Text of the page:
RALEIGH – Tuesday Gov. Roy Cooper showed his true partisan colors when he announced he was snubbing two senior veteran justices of the N.C. Supreme Court in favor of an identity politics ploy in naming Democratic Justice Cheri Beasley to the chief justice position. The move was a disappointment and a break from tradition, and leading Republican officials let their displeasure be known.
“It is disappointing that Governor Cooper has decided to not appoint the most-experienced Associate Justice to serve as the new Chief Justice of the North Carolina Supreme Court. I can think of no person who is more qualified and ready than Paul Newby to serve as North Carolina’s Chief Justice. Those who claim that partisan political considerations should not be considered when judges are selected are now applauding a purely partisan decision on who should be the next Chief Justice. I give Paul Newby my full support on his bid to become North Carolina’s Chief Justice in the 2020 elections.” – Lt. Gov. Dan Forest
“One can only believe the reason Cooper decided to ignore the longstanding, nonpartisan tradition of the court was purely politics. Cooper’s constant calls to keep our courts free from political interference rings hollow with this decision.” – North Carolina Republican Party Chairman Robin Hayes
“I wish Justice Beasley well in her new role. However, I am disappointed that Governor Cooper has ignored the decades-old precedent of appointing the most senior member of the court as chief justice. A reasonable conclusion is that he decided to pass over Justice Newby because of his party affiliation.” – Senate President Pro Tem Phil Berger
“Sadly, today, Governor Cooper decided to place raw, partisan politics over a nonpartisan judiciary by rejecting the time-tested tradition of naming the senior associate justice as chief justice. The governor’s decision further erodes public trust and confidence in a fair judiciary, free from partisan manipulation. While many talk of removing partisan politics from the courts, the governor’s actions today in using party label to make his selection is a reminder that actions speak louder than words.” – Senior Associate Justice Paul Newby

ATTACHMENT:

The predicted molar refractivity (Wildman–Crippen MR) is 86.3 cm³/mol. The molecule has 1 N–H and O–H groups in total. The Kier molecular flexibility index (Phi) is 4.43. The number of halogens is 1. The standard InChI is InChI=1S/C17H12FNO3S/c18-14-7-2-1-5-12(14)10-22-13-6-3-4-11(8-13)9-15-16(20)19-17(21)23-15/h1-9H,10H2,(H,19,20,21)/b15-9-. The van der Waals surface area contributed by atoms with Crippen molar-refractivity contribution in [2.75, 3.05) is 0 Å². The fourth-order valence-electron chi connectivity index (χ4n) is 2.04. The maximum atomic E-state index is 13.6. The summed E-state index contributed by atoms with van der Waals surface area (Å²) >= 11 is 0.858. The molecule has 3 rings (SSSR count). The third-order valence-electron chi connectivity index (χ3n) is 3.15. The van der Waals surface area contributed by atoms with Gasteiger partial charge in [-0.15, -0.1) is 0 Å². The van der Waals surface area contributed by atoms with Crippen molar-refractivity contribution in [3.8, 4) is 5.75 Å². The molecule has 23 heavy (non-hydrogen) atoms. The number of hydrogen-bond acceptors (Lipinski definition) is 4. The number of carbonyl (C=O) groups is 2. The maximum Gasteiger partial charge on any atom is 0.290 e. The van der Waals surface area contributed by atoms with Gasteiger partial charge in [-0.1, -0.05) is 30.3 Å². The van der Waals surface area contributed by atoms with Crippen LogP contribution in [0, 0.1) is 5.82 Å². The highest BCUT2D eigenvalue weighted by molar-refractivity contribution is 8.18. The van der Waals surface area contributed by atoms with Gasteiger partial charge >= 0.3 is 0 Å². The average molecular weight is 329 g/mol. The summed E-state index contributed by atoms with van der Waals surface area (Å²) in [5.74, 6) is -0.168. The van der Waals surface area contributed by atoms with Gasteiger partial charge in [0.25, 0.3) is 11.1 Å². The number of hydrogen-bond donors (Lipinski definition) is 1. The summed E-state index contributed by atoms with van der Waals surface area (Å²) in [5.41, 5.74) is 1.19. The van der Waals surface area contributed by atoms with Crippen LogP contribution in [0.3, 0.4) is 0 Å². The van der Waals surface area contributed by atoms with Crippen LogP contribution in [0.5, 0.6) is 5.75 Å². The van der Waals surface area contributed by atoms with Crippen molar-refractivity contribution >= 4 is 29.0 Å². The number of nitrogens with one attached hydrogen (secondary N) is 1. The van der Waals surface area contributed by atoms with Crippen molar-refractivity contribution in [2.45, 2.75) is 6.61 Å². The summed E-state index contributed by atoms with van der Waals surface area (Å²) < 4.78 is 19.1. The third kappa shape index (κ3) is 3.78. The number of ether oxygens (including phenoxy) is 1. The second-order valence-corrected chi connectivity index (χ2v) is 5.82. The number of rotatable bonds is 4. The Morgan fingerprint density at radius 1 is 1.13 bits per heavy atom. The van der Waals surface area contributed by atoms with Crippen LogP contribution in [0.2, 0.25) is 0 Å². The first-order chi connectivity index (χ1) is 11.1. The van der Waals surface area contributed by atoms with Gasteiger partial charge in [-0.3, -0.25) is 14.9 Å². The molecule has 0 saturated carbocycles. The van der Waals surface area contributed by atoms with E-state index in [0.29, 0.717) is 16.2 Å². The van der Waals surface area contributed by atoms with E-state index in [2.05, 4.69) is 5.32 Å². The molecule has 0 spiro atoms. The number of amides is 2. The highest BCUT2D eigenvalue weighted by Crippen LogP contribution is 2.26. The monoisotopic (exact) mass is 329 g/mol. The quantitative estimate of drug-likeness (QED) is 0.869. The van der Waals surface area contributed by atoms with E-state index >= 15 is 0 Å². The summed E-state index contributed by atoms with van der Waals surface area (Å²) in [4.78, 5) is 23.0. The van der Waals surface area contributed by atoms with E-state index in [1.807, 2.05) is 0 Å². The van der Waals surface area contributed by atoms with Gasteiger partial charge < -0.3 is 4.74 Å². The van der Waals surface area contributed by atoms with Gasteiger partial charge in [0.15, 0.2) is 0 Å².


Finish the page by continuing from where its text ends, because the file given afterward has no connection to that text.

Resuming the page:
The common thread in these comments outline an excellent point. Democrats, especially Cooper, have long complained about the advent of partisan judicial races and argued that politics has no place in our courts. They regurgitated talking points about an ‘independent judges’ and a ‘nonpartisan judiciary.’ What they really meant, of course, was that Republicans had no place in the judiciary, and the only ‘independent judiciary’ in their minds was one dominated by Democratic activist judges.
In selecting Beasley for Chief Justice of the N.C. Supreme Court Cooper checked off all the identity politics boxes – a Democrat who is the first black woman to hold the post. The Left-leaning media ate it up. Beasley herself alluded to the importance of those identity politics in her speech at the Governor’s mansion, flanked by a smug Roy Cooper.
“I hope it’s a show of symbolism for where we are in North Carolina,” she said. “This is certainly not the North Carolina of 200 years ago. I’m excited about the fact that North Carolina has moved forward, that we do have a diverse court, and it’s so important that people feel good and have the confidence in the work that we do.”
It’s so important that people “feel good”? Pardon me for believing that giving the Left-leaning media the warm and fuzzies should not supersede the ultimate mission of the high court. It would “feel better” if upholding the judicial norms and the constitutions of North Carolina and the United States were at the forefront of these considerations, instead of politically correct chess moves from politicians thinking about their next election.
Cooper said he felt no obligation to pick a Republican as chief justice. That, and much more, is clear. Actually, Cooper has repeatedly demonstrated that he feels no obligation to quite a few conventions of honorable governance. He certainly didn’t feel any obligations to ethics when he arranged for a massive personal slush fund in exchange for approving the Atlantic Coast Pipeline permits, did he?
Cooper’s decision regarding chief justice is disappointing, yes, but not surprising in the least. It is indicative of the cheap identity politics that North Carolina will be subjected to in heavier and heavier doses as we near the 2020 elections.